Among the groups studied, serum zinc level was found to be significantly (p < 0.05) increased with the advancement of lactation stages. The zinc level in the present study was in parallel with the reference value given by Shukla et al. (2009) in Kutchi male camel during breeding season. The continuous increase of zinc level in subsequent lactation in present study was in agreement with the results recorded by Hussein et al. (1992) in camels, Kholif (1999) in buffaloes and Kuria et al. (2013) in camels. This lowest level of zinc in early lactation may be linked to an active transfer of plasma zinc to the foetus (Faye et al., 2008). The results of this study also appeared to be similar with the results recorded by Khaled and Illek (2012), they observed higher values of zinc in post-partum than the early lactation in Barky Ewes. Zinc is an essential component of over 70 enzymes in mammals. These enzymes are involved in protein, nucleic acid, carbohydrate, and lipid metabolism. Zinc deficiency causes loss of appetite and disturbances in metabolism as zinc is involved in protein synthesis, carbohydrate metabolism and nucleic acid metabolism. Zinc is also required for normal development and functioning of the immune system, in cell membrane stability and gene expression (Ballantine et al., 2002; Kellogg et al., 2004). This rapid need for Zn in synthesis of colostrum may explain why Zn concentration is lower in blood of camels during early stage of lactation. In addition, glucocorticoids reduce Zn absorption and combine with various stressors to stimulate metallothionein synthesis, which pulls Zn into cells causing an initial drop in plasma Zn; which is subsequently followed by increased plasma Zn.
Mo is an essential element for mammals due to its involvement in the enzyme likes aldehyde oxidase, xanthine oxidase, sulfite oxidase etc. as a cofactor for these enzymes, it aids in catalyzing the oxidation of sulphar-containing amino acids, purines, pyrimidines and aldehydes. In our study, serum molybdenum (Mo) concentration of Kutchi camels in early, mid and late lactation reported were 0.029 ± 0.007, 0.022 ± 0.008, 0.025 ± 0.008 ppm, respectively. Though milk is one of the major excretion routes, comparison of plasma molybdenum level showed no significant alteration between early, mid and late lactation, which indicates sufficient dietary Mo intake of the animals. The non-significantly change in serum molybdenum level during early, mid and late lactation in present study were similar with the study reported by Kuria et al. (2013) in camels. The finding of this study was also found to be similar with the results recorded by Faye et al. (2008), they reported non-significant change of molybdenum level in pregnant, non-pregnant, and milking camels.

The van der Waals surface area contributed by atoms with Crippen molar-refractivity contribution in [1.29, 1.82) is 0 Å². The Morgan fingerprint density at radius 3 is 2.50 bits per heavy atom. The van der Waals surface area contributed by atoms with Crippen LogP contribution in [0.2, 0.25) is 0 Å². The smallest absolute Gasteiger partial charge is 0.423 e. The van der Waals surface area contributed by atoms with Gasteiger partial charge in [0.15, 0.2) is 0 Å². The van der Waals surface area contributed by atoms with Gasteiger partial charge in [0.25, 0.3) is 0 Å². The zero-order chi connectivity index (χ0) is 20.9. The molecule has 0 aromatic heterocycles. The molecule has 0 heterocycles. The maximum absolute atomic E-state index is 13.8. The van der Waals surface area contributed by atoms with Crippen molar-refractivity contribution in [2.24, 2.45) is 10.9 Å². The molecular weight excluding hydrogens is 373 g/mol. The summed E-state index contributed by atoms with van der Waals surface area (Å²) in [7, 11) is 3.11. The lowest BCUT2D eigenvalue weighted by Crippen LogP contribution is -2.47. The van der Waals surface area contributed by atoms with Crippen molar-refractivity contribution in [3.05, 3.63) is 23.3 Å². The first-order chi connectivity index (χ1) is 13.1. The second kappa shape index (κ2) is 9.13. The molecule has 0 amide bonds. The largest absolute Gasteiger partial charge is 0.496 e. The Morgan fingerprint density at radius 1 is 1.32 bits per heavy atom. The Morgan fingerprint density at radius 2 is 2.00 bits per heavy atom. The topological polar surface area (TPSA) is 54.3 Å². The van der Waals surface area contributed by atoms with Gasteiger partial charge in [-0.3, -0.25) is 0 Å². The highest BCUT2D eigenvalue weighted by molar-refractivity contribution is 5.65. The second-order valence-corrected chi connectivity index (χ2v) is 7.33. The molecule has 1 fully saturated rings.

Mn is an essential part of a range of enzymes that are involved in 1) immune and nervous function, 2) antioxidant protection as an integral part of SOD and 3) carbohydrate and lipid metabolism. Manganese is an integral component of the enzymes: arginase, superoxide dismutase found in the mitochondria, and pyruvate carboxylase. In addition, a number of enzymes can be activated by manganese (Hansen et al., 2006). Manganese can be a limiting factor of the mineral diet in ruminants. It is involved in carbohydrate, lipid and protein metabolism.In this study, there was no significant alteration in the activity of manganese between early, mid and late lactation which corroborate with the results reported by Kholif (1999) in buffaloes as wells as in pregnant, non-pregnant and milking camels by Faye et al. (2008).
Micro-minerals are essential to maintain the normal function of vital biochemical processes in the dairy animal’s body. Different degrees of deficiency of these inorganic substances can lead to clinical and subclinical symptoms and significantly reduce productive and reproductive performance in dairy cows. Hence, the results of our work may be considered as a basis for studying the dynamics of metabolism of microelements in camels during different stages of lactation. The knowledge to be obtained thus can be used both in preventive diagnostics and rationalization of animal nutrition, production and reproduction of health condition under industrial way of camel husbandry.
Authors are grateful to veterinary officers, Camel Breeding Farm, Bhuj, for granting of permission for blood collection from Kutchi camels. Thanks also to Dean, College of Veterinary Science and A.H., SDAU, Sardarkrushinagar for providing necessary support to carry out the research work.